But this freedom makes meaning both more difficult to achieve and more fragile once found—which is not to say that our lives are meaningless now. It is to say, rather, that no one particular meaning, no common meaning, guides our understanding of the world any longer. It is to say that meaning is now an act of freedom rather than the foundation for it. It is to say that we have to construct consensus precisely because it’s not given to us.
For better and for worse, in a disenchanted world we make our own lives meaningful. Even while we enjoy the many blessings of this newfound freedom, we also feel the threat that the center may not hold. It’s because, lacking the meaning that the world once gave us, the only center that remains is the one we give ourselves. And how can we all be persuaded to create something together?
No wonder Nuit Debout aims to re-enchant the world. They rightly see that something is broken, and while that something includes French labor law, this crack in the roof runs all the way through the foundation.
The Dilemma of Re-Enchantment
Every effort at re-enchantment is an effort to tell the story of the world and of our place in it. This is what lies behind our voraciousness for, say, Lord of the Rings or Harry Potter. (Haven’t we all felt like there’s another world just behind this one in which even our scars are signs of chosenness?) We’re ravenous for something—even as distraction, even as fiction—that can tell us both who we are and how we belong together, and we are deeply resistant to it at the same time.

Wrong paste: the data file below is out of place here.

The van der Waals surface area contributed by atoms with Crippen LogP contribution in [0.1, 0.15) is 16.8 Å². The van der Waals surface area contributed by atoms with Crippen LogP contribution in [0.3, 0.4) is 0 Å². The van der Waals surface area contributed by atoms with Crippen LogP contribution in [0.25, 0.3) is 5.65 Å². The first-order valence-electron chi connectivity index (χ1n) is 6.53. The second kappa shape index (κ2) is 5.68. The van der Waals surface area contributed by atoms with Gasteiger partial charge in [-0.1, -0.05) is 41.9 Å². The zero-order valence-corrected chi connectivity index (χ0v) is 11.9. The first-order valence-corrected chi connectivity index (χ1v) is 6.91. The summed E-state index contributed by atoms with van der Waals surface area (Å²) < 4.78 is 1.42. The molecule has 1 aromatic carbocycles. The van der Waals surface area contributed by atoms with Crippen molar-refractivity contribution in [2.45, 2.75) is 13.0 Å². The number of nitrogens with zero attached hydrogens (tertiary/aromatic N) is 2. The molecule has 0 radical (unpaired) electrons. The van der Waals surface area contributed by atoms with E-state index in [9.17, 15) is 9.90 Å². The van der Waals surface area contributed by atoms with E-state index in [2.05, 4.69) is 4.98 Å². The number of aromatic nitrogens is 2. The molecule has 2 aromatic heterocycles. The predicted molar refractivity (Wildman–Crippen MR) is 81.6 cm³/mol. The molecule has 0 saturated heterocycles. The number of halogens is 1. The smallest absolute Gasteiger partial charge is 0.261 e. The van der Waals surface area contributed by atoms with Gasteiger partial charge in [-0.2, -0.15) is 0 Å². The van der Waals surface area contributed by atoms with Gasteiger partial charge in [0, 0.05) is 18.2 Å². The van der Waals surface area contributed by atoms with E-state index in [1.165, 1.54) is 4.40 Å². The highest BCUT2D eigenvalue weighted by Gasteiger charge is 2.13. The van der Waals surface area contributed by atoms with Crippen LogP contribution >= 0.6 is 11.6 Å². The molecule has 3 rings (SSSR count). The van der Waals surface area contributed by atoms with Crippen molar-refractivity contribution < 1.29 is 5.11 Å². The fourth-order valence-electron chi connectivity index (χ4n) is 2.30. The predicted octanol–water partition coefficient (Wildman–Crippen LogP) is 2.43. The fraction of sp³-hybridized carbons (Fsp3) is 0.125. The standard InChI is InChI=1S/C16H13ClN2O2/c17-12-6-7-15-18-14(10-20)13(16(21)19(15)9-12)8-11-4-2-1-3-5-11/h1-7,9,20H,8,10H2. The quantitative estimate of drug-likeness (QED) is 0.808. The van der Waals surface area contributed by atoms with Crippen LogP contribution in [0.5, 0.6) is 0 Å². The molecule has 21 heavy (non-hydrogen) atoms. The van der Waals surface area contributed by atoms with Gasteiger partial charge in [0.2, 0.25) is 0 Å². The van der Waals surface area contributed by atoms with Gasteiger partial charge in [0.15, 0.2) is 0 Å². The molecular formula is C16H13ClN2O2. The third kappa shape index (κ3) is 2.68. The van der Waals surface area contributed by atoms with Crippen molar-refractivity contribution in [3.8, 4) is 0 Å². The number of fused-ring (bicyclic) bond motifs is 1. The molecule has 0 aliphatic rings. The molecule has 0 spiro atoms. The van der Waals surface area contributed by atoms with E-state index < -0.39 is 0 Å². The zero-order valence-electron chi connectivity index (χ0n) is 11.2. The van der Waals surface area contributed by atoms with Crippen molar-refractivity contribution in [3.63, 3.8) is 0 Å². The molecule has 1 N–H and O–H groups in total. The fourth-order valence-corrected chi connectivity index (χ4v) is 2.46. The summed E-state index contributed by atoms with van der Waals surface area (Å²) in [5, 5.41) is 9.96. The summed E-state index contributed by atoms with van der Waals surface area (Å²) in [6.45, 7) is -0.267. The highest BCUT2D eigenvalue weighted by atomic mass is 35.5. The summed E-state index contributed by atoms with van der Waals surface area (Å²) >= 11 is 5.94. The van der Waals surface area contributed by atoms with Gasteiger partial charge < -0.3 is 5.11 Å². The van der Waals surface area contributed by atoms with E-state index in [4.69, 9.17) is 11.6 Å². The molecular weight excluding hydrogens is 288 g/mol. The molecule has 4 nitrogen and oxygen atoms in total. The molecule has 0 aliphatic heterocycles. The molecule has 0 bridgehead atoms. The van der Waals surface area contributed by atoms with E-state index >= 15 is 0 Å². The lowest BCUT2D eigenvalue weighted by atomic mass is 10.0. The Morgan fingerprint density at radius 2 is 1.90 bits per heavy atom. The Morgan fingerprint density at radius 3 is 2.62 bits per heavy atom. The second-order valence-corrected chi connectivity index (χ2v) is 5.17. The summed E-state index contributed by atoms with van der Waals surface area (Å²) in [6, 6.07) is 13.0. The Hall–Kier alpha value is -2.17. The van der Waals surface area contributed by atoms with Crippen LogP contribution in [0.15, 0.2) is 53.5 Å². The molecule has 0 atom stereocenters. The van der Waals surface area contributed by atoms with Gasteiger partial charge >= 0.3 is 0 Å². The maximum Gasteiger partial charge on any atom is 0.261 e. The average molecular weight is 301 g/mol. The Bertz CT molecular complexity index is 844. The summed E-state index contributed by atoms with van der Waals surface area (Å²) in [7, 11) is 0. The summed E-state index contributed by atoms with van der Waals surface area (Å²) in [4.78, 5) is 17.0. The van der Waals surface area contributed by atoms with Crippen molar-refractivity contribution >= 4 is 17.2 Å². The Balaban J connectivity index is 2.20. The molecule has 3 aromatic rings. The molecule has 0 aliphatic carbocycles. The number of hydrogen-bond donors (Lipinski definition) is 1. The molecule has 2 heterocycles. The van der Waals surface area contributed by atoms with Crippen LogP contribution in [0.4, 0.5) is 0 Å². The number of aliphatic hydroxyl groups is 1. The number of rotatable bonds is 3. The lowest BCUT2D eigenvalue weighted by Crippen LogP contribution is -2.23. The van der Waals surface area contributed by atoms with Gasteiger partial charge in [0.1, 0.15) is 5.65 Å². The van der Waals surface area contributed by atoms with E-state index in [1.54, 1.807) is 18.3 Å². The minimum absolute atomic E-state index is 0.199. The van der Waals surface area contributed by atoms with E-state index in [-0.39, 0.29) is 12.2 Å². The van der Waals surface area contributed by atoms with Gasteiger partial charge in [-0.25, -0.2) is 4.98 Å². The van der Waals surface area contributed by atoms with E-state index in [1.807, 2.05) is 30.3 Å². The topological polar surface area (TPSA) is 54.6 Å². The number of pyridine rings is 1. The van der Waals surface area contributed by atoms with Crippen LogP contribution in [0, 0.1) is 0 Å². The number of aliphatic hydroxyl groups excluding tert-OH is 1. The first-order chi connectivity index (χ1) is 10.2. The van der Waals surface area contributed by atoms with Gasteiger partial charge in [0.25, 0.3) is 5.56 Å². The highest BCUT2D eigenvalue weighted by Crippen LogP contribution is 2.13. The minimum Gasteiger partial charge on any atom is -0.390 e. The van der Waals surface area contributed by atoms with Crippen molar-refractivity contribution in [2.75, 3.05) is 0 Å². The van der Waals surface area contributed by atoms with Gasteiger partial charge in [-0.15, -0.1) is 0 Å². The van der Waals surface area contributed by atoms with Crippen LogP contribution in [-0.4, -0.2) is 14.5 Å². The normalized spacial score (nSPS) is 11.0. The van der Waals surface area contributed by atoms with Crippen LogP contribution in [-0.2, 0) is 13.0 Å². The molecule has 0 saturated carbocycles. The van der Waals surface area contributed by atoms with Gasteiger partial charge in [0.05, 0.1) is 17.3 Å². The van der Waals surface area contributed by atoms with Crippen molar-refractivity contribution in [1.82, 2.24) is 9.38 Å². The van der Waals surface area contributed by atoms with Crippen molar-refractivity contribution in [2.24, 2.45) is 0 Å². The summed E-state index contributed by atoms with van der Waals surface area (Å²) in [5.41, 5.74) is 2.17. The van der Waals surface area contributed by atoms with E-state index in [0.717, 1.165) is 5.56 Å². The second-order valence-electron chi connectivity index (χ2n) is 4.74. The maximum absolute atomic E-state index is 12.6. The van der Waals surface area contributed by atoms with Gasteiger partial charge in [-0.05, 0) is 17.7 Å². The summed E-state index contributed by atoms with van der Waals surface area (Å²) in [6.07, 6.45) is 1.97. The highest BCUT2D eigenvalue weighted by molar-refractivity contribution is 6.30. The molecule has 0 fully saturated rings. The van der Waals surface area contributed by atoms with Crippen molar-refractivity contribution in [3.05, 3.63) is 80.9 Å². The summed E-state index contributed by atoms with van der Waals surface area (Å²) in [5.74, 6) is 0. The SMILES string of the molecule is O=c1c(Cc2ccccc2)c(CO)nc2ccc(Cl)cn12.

Here is our dilemma. Like our nameless protester in the Place de la République, we want to build a society where our lives make sense not just personally but collectively. But in a disenchanted world nothing—no person or institution, not even nature—can tell us how to do it. Nothing can take away the burden of freedom, of our having to make meaning ourselves. The dilemma we face is how to connect these two live wires, how to hold tight to both ends of the rope so as to preserve the freedoms we have gained while building a re-legitimated social world in which our lives can make sense. This is the dilemma of re-enchantment.